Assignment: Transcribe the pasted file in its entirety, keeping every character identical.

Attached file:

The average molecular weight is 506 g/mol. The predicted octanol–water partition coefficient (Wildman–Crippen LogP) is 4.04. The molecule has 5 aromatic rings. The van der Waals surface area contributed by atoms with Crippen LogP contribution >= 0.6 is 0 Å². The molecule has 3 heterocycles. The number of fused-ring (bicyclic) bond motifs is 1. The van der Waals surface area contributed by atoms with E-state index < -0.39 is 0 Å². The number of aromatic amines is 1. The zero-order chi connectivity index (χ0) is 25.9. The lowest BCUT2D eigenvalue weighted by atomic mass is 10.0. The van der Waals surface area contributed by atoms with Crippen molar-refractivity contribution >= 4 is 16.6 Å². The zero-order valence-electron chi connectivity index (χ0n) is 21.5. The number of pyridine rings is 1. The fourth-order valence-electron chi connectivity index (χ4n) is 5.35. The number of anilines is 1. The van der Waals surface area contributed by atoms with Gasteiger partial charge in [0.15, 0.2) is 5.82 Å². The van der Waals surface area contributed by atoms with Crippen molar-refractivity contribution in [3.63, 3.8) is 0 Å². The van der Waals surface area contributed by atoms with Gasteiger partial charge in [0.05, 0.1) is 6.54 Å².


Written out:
The average molecular weight is 506 g/mol. The predicted octanol–water partition coefficient (Wildman–Crippen LogP) is 4.04. The molecule has 5 aromatic rings. The van der Waals surface area contributed by atoms with Crippen LogP contribution >= 0.6 is 0 Å². The molecule has 3 heterocycles. The number of fused-ring (bicyclic) bond motifs is 1. The van der Waals surface area contributed by atoms with E-state index < -0.39 is 0 Å². The number of aromatic amines is 1. The zero-order chi connectivity index (χ0) is 25.9. The lowest BCUT2D eigenvalue weighted by atomic mass is 10.0. The van der Waals surface area contributed by atoms with Crippen molar-refractivity contribution >= 4 is 16.6 Å². The zero-order valence-electron chi connectivity index (χ0n) is 21.5. The number of pyridine rings is 1. The fourth-order valence-electron chi connectivity index (χ4n) is 5.35. The number of anilines is 1. The van der Waals surface area contributed by atoms with Gasteiger partial charge in [0.15, 0.2) is 5.82 Å². The van der Waals surface area contributed by atoms with Crippen molar-refractivity contribution in [3.63, 3.8) is 0 Å². The van der Waals surface area contributed by atoms with Gasteiger partial charge in [0.05, 0.1) is 6.54 Å².